“WHO AM I TO JUDGE?” – An Orthodox Understanding of Pope Francis’ remark
In answering a question from a journalist (July 29, 2013), the pope spoke impromptu about homosexual priests, but his words apply equally to everyone: “If a person is gay and seeks the Lord…and has good will…who am I to judge such person?” These words reflect the personal conviction of the pope, and show compassion. What I read in them is: Don’t judge someone who, being a homosexual, struggles with this “tendency” (his term). I will comment on homosexuality and on judging others.
Sexual desire (lust) is a passion, as is anger, jealousy, pride, greed, and the like. Passions are powerful inclinations that take hold of our mind, will power, and senses. Passions control us. They’ve been with us since our birth. They are congenital. We spend a lifetime trying to bring them under control. And we fail. As Christians, however, but even as human beings, we are supposed to overcome our passions and bring them under our rational control. It’s a life-long struggle.
Christians are sinners like everybody else. The difference is that they are penitent sinners. I think this what the pope had in mind.
Sexual drive is innate in us; it is God-given. It is implanted in our fallen constitution for the purpose of the perpetuation of our species. Yet sexual acts and desires need to be harnessed when they tend to overpower us. Homosexual acts are sinful, as are any sexual acts outside of marriage (cf. Heb. 13:4). In 1 Cor 6:9, homosexuals (arsenokeitai) are listed after fornicators (pornoi), adulterers (moihoi), and effeminate (malakoi), while in 1 Tim 1:10 they are placed immediately after adulterers.
According to our Christian faith there is hardly anything orderly and dispassionate in man after the Fall. Everything in us—and in the entire creation—is “out of whack.” Our spiritual struggle is to exercise control over our passions, instead of the other way around. Thus one needs to bring under the control of his reason and willpower his natural but inordinate emotions and inclinations (vices), like overeating, drinking in excess, over-indulging in the pleasures of life, etc.
No matter what our passions are we need to control them. Christians do it with all the means the Church places at their disposal: holy eucharist, confession, prayer, practicing of the virtues, reading the holy scripture and the lives and writings of the Church Fathers, fasting, acts of charity and, most of all, with God’s grace. We need to be aware of our faults, seek spiritual guidance and reorient our life to obey God’s commandments and live a Christ-like life.
With me, controlling the “anger gene” that I inherited from my father has been a huge problem. I have to fight my passion, as a homosexual has to fight his. The Church welcomes and includes in her fold all repentant souls. The emphasis is on repentant, those who have made a commitment to change their life. Christians are sinners like everybody else. The difference is that they are penitent sinners. I think this what the pope had in mind.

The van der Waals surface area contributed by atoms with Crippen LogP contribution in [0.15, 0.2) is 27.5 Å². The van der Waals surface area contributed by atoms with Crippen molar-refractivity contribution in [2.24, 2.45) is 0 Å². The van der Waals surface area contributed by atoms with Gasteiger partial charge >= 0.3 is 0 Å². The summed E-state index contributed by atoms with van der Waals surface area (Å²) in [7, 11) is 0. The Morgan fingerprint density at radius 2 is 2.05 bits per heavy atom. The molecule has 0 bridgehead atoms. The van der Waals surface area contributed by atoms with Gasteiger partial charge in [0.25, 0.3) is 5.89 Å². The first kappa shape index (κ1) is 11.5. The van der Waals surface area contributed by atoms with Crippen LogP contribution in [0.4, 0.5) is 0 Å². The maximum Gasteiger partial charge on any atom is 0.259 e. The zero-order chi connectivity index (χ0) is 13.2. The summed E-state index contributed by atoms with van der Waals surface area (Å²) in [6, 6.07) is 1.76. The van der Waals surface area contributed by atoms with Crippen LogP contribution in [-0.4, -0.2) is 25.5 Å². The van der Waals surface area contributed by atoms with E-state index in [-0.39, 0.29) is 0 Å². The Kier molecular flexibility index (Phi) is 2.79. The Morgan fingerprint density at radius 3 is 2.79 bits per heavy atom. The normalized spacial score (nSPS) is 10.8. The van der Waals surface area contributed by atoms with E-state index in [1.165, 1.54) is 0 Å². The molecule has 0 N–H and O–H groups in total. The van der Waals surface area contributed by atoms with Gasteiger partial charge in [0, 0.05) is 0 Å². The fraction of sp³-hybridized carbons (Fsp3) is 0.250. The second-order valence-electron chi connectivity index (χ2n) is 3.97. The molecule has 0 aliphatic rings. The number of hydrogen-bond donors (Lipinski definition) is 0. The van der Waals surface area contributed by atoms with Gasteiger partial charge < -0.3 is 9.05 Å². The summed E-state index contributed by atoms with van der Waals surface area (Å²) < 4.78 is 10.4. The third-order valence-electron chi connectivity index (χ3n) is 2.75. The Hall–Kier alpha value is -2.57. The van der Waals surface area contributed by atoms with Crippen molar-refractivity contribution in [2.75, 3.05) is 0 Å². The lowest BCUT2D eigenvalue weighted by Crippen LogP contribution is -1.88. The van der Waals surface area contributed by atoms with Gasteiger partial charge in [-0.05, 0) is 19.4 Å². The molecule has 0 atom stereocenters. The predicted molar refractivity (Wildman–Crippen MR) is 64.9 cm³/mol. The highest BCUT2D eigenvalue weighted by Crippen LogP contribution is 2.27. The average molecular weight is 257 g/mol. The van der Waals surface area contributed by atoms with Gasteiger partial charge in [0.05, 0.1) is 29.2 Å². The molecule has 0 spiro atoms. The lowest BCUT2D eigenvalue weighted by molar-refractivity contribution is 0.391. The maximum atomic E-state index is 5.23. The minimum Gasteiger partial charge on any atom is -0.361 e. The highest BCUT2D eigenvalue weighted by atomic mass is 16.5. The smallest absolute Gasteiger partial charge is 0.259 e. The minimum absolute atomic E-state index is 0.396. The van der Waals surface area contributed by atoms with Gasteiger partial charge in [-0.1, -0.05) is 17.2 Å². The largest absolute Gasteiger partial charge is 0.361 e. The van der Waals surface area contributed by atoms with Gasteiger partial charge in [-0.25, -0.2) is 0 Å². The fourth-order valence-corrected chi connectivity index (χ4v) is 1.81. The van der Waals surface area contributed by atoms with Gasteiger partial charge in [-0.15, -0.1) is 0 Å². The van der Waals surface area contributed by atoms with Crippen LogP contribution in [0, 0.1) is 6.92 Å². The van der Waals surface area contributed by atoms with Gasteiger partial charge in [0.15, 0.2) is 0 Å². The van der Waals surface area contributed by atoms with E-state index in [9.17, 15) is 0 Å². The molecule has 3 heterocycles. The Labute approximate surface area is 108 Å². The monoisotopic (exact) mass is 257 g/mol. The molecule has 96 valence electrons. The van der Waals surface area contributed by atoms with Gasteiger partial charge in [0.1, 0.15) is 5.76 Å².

As to, Who am I to judge?, if we understand to judge as to condemn then we do well if we judge no one. I think that what the pope meant to say is, “Do not judge by appearances” (Jn 7:24). One who in his past did homosexual acts may no longer do so, or one who displays a homosexual behavior may not commit homosexual acts. The pope could have suggested to do what the Lord did, who added to the above words, “but judge with right judgment.”
I think that what the pope meant to say is, “Do not judge by appearances” (Jn 7:24).
Indeed he who said, “Let us no more pass judgment on one another” (Rom. 14:13) also said, “is it not those inside the Church whom you are to judge?” (1 Cor 5:12). Judge here does not mean to condemn, to pass judgment, to find fault with, but to admonish, to reprove, to correct. And do so lovingly, not as a judge but as a brother. The Lord Himself set the standard on how to go about correcting our fellow Christian:
If your brother sins against you, go and tell him his fault, between you and him alone. If he listens to you, you have gained your brother. But if he does not listen, take one or two others along with you, that every word may be confirmed by the evidence of two or three witnesses. If he refuses to listen to them, tell it to the church; and if he refuses to listen even to the church, let him be to you as a Gentile and a tax collector (Mt 18:15:17).
St. Paul also provides a similar rule of how to correct a brother who is causing dissension in the church: “As for a man who is factious, after admonishing him once or twice, have nothing more to do with him” (Tit 3:10). We do not ignore someone who stirs up the church, someone who scandalizes the brotherhood either with his life and behavior or with his erroneous beliefs. He needs to be checked and corrected for his own good and that of the Christian community.
Writes the Apostle Paul: “But now I am writing to you that you must not associate with anyone who claims to be a brother or sister but is sexually immoral or greedy, an idolater or slanderer, a drunkard or swindler. Do not even eat with such people” (1 Cor 5:11). Even the Beloved Disciple who urges us to follow the commandment of love (cf. 2 Jn v. 6) admonishes us not to even greet someone who deviates from the faith (cf. 2 Jn vv. 10-11).
In order to maintain a healthy community that struggles to bring wellness to all its members, the Church, and particularly her leaders, are expected to exhibit some “tough love” with someone who is on the verge of losing his soul. In doing so, one does not act out of Pharisaism, but out of genuine Christian love. Again, the pope’s comments were delivered extemporaneously and were not meant to be an ex cathedra definition.
Article graphics and editing: Tony Hatzidakis
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